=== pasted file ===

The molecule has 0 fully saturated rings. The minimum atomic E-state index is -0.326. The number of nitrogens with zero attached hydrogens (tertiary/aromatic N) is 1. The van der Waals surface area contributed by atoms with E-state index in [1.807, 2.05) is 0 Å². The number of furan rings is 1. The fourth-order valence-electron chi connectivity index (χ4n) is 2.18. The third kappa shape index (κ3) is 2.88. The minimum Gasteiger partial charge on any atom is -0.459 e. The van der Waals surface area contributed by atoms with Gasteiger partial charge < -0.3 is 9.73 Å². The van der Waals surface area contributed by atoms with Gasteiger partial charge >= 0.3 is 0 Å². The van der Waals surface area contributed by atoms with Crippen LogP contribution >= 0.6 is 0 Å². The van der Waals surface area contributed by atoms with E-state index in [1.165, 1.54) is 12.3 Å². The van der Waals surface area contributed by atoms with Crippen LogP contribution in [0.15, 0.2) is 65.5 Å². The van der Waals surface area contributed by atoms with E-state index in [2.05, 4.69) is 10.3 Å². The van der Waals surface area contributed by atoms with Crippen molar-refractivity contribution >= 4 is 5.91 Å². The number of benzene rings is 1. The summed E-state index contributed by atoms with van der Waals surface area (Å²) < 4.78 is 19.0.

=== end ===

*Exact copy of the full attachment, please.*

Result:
The molecule has 0 fully saturated rings. The minimum atomic E-state index is -0.326. The number of nitrogens with zero attached hydrogens (tertiary/aromatic N) is 1. The van der Waals surface area contributed by atoms with E-state index in [1.807, 2.05) is 0 Å². The number of furan rings is 1. The fourth-order valence-electron chi connectivity index (χ4n) is 2.18. The third kappa shape index (κ3) is 2.88. The minimum Gasteiger partial charge on any atom is -0.459 e. The van der Waals surface area contributed by atoms with Gasteiger partial charge < -0.3 is 9.73 Å². The van der Waals surface area contributed by atoms with Gasteiger partial charge >= 0.3 is 0 Å². The van der Waals surface area contributed by atoms with Crippen LogP contribution >= 0.6 is 0 Å². The van der Waals surface area contributed by atoms with E-state index in [1.165, 1.54) is 12.3 Å². The van der Waals surface area contributed by atoms with Crippen LogP contribution in [0.15, 0.2) is 65.5 Å². The van der Waals surface area contributed by atoms with E-state index in [2.05, 4.69) is 10.3 Å². The van der Waals surface area contributed by atoms with Crippen molar-refractivity contribution >= 4 is 5.91 Å². The number of benzene rings is 1. The summed E-state index contributed by atoms with van der Waals surface area (Å²) < 4.78 is 19.0.